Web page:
Anxiety and depression are still not spoken about openly and treated as a taboo, I was very lucky to have come out of it unscathed!
Four years ago, I moved to China, from India. It was my first ever stint to live away from my home country. The first year went past really quickly while I adapted to the new culture, food, and language. It was all very exciting. My husband, kid, and I lived in a beautiful apartment overlooking the harbor in a city called Qingdao. We learned to speak basic Mandarin, started eating using chopsticks, explored the best of Chinese food, learned Chinese history and customs. We traveled to different cities during the Chinese holidays and were enjoying ourselves thoroughly. Life was perfect.
The following year, things started to change, and yes, for no apparent reason. Nothing of the extrinsic factors had changed, we were in living under the same circumstances as before. The only that had changed was — my state of mind.
I had started to get very dark thoughts, my energy levels had started to deplete and I couldn't control my mind from wandering into the abyss of my brain filled with macabre and depressing content. I was helpless and had no control over these thoughts, they seem to overpower me and came as a strong torrent, impossible to hold or control. For the first time, in my life, I realized that I had such little control over my thoughts!
One evening, I felt I couldn’t breathe and went to the hospital. The hospital staff ran basic diagnostics and told me that there was nothing wrong with me. Later, I got to know it was called a ‘panic attack’. I was beginning to feel miserable and felt as if I were possessed by my own demonic thoughts. I was an inch away from suicidal ideas. I started withdrawing from social life and had to take a break from my work.
I was unable to fathom what was going on with me. The Chinese doctors told me that nothing was wrong with me physiologically and I should meet a psychiatrist. Then, I visited India and went to a general practitioner to understand what I should do and if I should see a psychiatrist. The doctor did a general check-up and asked me to do a blood test. He also took notes about my health history, my diet, where I lived what I did, and if I had any stress. I was wondering how a blood test would help? I even asked him if there was a test to check my brain function or check if my brain is releasing the right quantity of neurotransmitters which are known to play an important role in mood regulation. The doctor asked me to relax and come back with my blood test report.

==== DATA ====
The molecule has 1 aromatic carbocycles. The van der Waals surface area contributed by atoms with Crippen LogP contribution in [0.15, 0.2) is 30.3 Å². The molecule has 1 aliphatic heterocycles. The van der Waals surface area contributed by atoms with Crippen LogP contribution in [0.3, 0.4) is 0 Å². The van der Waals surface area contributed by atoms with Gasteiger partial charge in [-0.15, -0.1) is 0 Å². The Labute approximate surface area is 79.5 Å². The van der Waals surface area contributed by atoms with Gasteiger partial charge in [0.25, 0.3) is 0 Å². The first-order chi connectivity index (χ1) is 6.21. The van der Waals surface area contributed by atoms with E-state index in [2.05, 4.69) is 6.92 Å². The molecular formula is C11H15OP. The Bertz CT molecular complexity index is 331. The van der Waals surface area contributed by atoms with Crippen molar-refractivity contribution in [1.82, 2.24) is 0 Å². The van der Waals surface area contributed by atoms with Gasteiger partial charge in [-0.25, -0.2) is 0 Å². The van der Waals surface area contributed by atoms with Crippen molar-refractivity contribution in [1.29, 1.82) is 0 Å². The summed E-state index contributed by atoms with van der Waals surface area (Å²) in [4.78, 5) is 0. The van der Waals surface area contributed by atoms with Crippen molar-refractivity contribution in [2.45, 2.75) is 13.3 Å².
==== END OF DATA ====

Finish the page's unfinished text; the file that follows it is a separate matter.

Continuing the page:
The following morning, I collected my blood report and went back to the doctor. The report had, what the doctor had suspected. I was unusually low on Vitamin B12, Vitamin D, and Iron levels in the blood. This was causing an imbalance in the brain function. B12 deficiency can cause almost any psychiatric symptom, from anxiety, and panic to depression and hallucinations. Vitamin B12 is also linked with the synthesis of neurotransmitters such as dopamine and serotonin, and thus its deficiency can cause various neuropsychiatric disorders. I had been a vegetarian all my life and B12 deficiency is common among vegetarians and vegans. The other problem which my report indicated was that my vitamin D levels were very low. Low levels of vitamin D have been associated with depression. The two Vitamins which were low in my body were causing my mind to malfunction, causing depression and anxiety.
I started the vitamin supplements prescribed by my doctor. I was also advised to exercise every day, to pump-up my mood. In one month, I started to feel much better and within 2–3 months, I was absolutely fine. It was unbelievable! I never thought that the fix to my problem was so simple. Just a few vitamin supplements could do such wonders!
It is estimated that as much as half the world, including more than 40% of Americans, have low levels of vitamin D and most vegetarians and vegans are deficient in vitamin B12. There might a whole lot of people out there who might be suffering through the same issues as I did and, might not even know how simple the solution is. They might shy away from reaching out for help as mental health problems are still not openly discussed.